REVIEW: ‘Black Widow,’ Issue #6

Reading Time: 3 minutes

Black Widow #6

Black Widow #6 is published by Marvel Comics, written by Kelly Thompson, art by Rafael de Latorre, colors by Jordie Bellaire, and letters by Cory Petit. With her family delivered to safety by Bucky, Natasha Romanov must now attempt to move on with her life. Luckily though, she’s not alone. This is particularly fortuitous since life is about to throw some sizable problems in front of her.

They say when life throws you from the saddle, the best thing you can do is get right back up on the horse. It seems Natasha would agree with this as this month’s issue opens to find her going toe to toe with a suitably imposing-looking opponent. But unfortunately for this opponent, she is the Black Widow, and you need to be more than imposing to put her down.

While Natasha manages to dispatch her enemy, the victory comes with a cost. As our hero catches her breath, Black Widow #6 jumps us back in time to a chance encounter Natasha has with a young thief that proves she has a significant amount of skill, even if she is still a bit rough around the edges. While exactly how this moment and Natasha’s current troubles are linked is not clear, what Thompson chooses to show here has me interested in learning more.

After this interlude, our story returns to the present as we witness Natasha utilize her most formidable weapon, her mind. Thompson’s writing always pushes the focus to her protagonist’s mental and emotional aspects over the physical. Highlighting the truest core of what separates the highly skilled or simply super-powered from the superheroic. In Black Widow #6 Thompson takes these aspects of Natasha and puts them squarely in the limelight. You love to see it.

During last month’s story, we got a sample of what guest artist Latorre could deliver with Black Widow. This month the artist gets to take the full reigns for the issue, and the job that is delivered is awesome. The gorgeous single panel sequential combat moments that Casagrande established in earlier issues of this run are alive and well here. Natasha’s battle prowess is on full display here.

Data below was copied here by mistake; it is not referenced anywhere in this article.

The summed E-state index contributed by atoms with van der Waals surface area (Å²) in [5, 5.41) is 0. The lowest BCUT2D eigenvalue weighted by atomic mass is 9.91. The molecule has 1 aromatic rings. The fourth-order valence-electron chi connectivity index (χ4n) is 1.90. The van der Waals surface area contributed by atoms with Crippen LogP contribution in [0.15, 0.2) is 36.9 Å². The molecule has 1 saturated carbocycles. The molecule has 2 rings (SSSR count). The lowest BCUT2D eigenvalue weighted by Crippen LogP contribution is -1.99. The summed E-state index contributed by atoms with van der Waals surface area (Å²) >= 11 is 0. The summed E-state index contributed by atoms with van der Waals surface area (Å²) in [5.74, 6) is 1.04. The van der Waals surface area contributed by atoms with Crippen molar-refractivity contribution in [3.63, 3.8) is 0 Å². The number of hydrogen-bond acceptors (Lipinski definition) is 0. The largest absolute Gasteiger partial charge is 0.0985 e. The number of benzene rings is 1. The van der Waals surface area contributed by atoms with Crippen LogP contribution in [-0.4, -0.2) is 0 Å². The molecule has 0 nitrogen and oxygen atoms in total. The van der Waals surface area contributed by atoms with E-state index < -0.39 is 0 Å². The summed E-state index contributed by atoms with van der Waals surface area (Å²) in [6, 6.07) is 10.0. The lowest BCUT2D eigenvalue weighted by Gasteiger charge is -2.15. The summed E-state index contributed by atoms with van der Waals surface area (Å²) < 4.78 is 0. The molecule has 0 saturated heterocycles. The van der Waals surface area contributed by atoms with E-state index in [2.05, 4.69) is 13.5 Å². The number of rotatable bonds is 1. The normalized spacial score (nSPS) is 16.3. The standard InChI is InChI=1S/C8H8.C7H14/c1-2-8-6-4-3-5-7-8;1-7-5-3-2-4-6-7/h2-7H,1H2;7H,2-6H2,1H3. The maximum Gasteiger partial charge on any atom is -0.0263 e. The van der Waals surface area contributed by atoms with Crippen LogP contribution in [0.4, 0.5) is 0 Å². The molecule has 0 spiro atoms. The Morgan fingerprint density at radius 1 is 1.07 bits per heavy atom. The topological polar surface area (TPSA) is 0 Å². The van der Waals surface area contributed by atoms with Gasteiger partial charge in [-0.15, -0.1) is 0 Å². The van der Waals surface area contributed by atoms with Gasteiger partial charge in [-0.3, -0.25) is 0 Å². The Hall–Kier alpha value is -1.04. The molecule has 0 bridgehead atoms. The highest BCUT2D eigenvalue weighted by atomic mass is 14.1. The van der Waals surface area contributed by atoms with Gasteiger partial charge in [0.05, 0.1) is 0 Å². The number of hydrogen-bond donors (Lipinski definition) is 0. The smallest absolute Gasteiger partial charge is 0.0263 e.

While the combat captures the eye first and foremost, Lattore doesn’t fail at delivering Natasha’s personality either. As she maneuvers her way through the issue’s obstacles, Lattore’s art does a great job of capturing the cold calculatory side of Natasha.

Also, to reiterate my statement from the last issue, I love the design of Nat’s new costume.

Black Widow #6’s art is further bolstered by Bellaire’s wonderful colorwork. Both sides of this issue’s story are bathed in colors that skillfully augment the scenes while also providing wonderful contrast and balance between the two stories of the book.

Rounding out this book”s presentation are Petit’s letters. The letter work always places the book’s dialogue in a way that flows along smoothly while also keeping clear of each panel’s focus points.

When all is said and done, Black Widow #6 delivers a strong start to what could be the beginning of something new for Natasha. While I’m not an expert on the character, if Thompson and company are heading her down the path I think they are, it should be exciting new territory for the Spy Supreme. (Author’s Note: Not a real Marvel title, but it should be.)

Black Widow #6 is available now wherever comics are sold.

 

Black Widow #6
4.5

TL;DR

When all is said and done, Black Widow #6 delivers a strong start to what could be the beginning of something new for Natasha. While I’m not an expert on the character, if Thompson and company are heading her down the path I think they are, it should be exciting new territory for the Spy Supreme. (Author’s Note: Not a real Marvel title, but it should be.)